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from The Human Impact:
The crime was horrific, the case shocking, and the trial long. Yet when the much anticipated first verdict in the high-profile Delhi gang rape case was pronounced in India over the weekend, there was no jubilation, just outrage.
Found guilty of the gang rape and murder of a student on a bus in December, the teenager - one of six accused - was sentenced to three years in a juvenile home, sparking anger and debate over whether India is too soft on its young offenders. Four adult defendants are on trial in a separate fast-track court. One of the accused committed suicide in jail.
The first reaction came from the parents of the dead 23-year-old student, who was beaten, tortured with an iron rod and raped on the night of Dec. 16 before being dumped on a roadside in the capital.
"It is a crime to be born a girl in this country," the victim’s mother said after hearing the verdict. "How will I live knowing that the killers of my daughter are still alive?"
from The Human Impact:
Her story is like so many I have heard in my years of reporting on the plight of girls and women in India.
It is a story of rape. A story of police insensitivity, of ostracism, of fear.
I think I've heard enough of these stories to be immune, unaffected by the tale of suffering that each victim recounts in the aftermath of her sexual assault.
from The Human Impact:
So perhaps at last India has woken up to the daily abuse that its girls and women face.
Sunday night’s horrific rape where a 23-year-old woman was beaten and gang-raped on a bus as it drove through the streets of New Delhi has rightly outraged the entire nation.
The Vatican has condemned former Canadian Bishop Raymond Lahey after he pleaded guilty to possession of child pornography and said it planned to take disciplinary action against him. Lahey, former Bishop of Antigonish in the eastern Canadian province of Nova Scotia, was charged with possession and importation of child pornography in 2009. He pleaded guilty on Wednesday and his sentence is due to be handed down later.
The following is a guest contribution. Reuters is not responsible for the content and the views expressed are the authors’ alone. Elizabeth E. Evans is a freelance writer, columnist and priest-in-charge at St. Mark's Episcopal Church, Honey Brook, Pennsylvania.
(Photo: A man wearing a T-shirt reading "former foster home child" at a news conference presenting the final report on abuse in foster homes in Berlin, December 13, 2010./Thomas Peter)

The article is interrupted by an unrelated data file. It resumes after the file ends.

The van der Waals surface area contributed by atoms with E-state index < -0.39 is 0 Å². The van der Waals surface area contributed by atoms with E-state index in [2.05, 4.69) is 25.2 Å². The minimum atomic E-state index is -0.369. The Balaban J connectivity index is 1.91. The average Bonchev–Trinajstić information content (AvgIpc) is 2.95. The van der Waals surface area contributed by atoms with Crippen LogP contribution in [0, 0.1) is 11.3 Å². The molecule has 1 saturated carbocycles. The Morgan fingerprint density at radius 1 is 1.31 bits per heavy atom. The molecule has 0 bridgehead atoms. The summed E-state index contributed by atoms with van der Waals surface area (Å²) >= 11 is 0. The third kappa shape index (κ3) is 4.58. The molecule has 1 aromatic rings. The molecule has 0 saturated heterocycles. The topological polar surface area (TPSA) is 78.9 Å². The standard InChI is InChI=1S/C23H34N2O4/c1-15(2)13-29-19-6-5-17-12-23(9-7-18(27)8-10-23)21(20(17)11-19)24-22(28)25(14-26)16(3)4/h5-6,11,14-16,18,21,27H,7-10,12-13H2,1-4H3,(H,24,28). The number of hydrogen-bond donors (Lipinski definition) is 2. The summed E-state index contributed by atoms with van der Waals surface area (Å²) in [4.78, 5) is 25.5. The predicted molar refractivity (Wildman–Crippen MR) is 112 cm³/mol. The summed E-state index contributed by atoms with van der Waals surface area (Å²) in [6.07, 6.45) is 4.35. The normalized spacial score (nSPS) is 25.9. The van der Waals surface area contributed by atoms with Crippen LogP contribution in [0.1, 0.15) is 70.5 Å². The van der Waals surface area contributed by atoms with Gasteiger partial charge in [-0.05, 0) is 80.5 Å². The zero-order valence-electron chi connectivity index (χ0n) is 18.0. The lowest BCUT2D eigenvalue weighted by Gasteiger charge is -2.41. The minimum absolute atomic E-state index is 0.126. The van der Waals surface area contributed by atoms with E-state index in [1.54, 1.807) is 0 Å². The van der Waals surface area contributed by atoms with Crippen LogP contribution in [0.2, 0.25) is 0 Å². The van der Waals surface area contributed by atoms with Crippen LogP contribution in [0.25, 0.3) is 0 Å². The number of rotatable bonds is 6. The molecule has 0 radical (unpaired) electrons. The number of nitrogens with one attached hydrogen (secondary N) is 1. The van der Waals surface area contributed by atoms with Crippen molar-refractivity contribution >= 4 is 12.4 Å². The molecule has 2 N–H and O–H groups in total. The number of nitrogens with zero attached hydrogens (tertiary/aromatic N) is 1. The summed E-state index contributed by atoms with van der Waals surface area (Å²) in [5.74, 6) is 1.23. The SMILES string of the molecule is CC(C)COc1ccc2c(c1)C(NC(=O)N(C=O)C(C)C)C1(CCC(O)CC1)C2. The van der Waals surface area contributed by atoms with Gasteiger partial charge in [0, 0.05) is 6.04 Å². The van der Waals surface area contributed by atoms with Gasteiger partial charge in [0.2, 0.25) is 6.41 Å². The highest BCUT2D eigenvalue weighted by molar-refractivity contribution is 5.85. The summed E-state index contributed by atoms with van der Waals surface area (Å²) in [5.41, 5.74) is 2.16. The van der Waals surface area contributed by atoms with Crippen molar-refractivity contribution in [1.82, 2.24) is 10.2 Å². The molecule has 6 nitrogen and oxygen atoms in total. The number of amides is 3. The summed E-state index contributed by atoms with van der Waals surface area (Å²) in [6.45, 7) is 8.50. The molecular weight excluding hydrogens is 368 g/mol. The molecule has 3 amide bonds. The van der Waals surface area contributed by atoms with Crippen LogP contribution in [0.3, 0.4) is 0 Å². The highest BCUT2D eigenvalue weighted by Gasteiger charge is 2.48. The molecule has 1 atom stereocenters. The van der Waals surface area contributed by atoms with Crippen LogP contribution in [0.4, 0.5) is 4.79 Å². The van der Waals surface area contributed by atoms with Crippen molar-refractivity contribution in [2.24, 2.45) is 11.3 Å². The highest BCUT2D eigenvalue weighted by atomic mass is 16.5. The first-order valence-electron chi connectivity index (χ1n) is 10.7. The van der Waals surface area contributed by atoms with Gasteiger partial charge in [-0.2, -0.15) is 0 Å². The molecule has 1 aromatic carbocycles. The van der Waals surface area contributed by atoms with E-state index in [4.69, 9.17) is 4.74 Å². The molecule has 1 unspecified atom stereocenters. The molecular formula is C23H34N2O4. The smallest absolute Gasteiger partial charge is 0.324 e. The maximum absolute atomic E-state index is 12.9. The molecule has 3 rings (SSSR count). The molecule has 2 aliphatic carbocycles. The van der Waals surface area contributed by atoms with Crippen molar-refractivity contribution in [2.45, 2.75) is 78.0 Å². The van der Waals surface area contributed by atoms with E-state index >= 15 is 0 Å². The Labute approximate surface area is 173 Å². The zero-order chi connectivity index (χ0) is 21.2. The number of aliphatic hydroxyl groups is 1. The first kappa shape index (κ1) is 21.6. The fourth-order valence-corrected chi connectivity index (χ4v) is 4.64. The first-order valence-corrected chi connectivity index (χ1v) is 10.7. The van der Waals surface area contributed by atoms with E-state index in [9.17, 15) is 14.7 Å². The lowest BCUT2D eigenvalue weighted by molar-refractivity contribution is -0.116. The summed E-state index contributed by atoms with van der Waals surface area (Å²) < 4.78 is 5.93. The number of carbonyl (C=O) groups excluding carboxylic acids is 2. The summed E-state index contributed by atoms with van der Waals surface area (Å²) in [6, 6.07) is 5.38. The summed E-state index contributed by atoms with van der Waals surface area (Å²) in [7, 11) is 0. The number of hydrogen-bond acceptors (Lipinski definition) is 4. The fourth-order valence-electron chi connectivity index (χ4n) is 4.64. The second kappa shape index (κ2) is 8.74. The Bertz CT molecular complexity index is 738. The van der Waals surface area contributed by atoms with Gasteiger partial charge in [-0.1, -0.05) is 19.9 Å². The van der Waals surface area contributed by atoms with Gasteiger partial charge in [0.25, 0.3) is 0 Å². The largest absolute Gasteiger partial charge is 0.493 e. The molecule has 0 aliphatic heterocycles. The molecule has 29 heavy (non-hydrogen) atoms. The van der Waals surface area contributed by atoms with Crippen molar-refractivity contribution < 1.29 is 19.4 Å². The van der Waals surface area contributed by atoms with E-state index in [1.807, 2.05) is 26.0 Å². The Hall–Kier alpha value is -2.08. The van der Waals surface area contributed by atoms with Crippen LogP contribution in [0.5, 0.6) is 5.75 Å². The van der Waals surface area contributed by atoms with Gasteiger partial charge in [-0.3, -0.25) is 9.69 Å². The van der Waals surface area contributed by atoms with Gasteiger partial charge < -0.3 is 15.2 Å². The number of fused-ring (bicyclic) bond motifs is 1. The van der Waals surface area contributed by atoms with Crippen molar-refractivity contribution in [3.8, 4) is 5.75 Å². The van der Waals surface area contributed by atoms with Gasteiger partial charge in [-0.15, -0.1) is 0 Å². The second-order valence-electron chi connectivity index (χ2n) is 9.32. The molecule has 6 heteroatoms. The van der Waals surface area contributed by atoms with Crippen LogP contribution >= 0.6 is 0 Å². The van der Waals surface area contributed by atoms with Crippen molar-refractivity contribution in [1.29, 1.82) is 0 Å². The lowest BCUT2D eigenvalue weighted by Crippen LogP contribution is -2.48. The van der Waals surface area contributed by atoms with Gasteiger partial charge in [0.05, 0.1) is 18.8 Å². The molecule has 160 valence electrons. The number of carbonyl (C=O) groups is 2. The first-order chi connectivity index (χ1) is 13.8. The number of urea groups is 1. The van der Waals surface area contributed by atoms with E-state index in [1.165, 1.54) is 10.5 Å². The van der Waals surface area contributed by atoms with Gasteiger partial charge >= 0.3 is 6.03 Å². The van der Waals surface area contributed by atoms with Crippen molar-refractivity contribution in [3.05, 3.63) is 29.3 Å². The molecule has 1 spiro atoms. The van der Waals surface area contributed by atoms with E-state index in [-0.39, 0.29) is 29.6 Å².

German victims of abuse in foster homes say the 120 million euros proposed as compensation was "humiliatingly" small compared with damages awarded in other countries, and vowed to fight for more. After a two-year inquiry, a government-appointed panel on Monday recommended 120 million euros be set aside for an estimated 30,000 victims expected to file abuse claims.
"It's a poor start to the compensation process and another humiliation of victims," the VEH victims' group leader Monika Tschapek-Güntner said. "Roughly 30,000 victims are expected to apply for damages which will leave individuals between 2,000 and 4,000 euros."
Almost 2,000 people have declared themselves this year victims of sexual and physical abuse while they were minors in the care of the Roman Catholic Church in the Netherlands, an independent commission said on Thursday. (Photo: Wim Deetman, 1 Jan 2006/Roel Wijnants)
The investigation into abuses dating back to 1945 shows that the Netherlands ranks second worst behind Ireland for known cases in scandals that have rocked the Catholic Church in Europe and the United States. The church-appointed commission's findings were requested by the Dutch bishops' conference after cases surfaced involving paedophile priests in the Netherlands, Belgium, Ireland, Germany and other countries.
(Photo: Protest against Pope Benedict in London, 18 Sept 2010/Stefan Wermuth)
Pope Benedict faced the biggest protest of his 17 trips abroad on Saturday when more than 10,000 people marched in London attacking his treatment of the abuse scandal in the Church, women priests and homosexuality. Some of the demonstrators were dressed in costumes, including black leather nuns’ habits and red cardinals’ robes. Posters bore the message: "Pope Go Home."
The pope has faced protests throughout his four-day visit to England and Scotland, often competing for attention with the faithful who are solidly supportive of the trip, only the second by a pope in history.
Pope Benedict will appoint a special envoy to run and reform an influential conservative Roman Catholic priestly order whose late founder was discovered to have been a sexual molester and to have fathered at least one child.
The Roman Catholic Church in Chile on Tuesday said there had been 20 confirmed or alleged cases of child abuse by priests, and asked for forgiveness from the victims.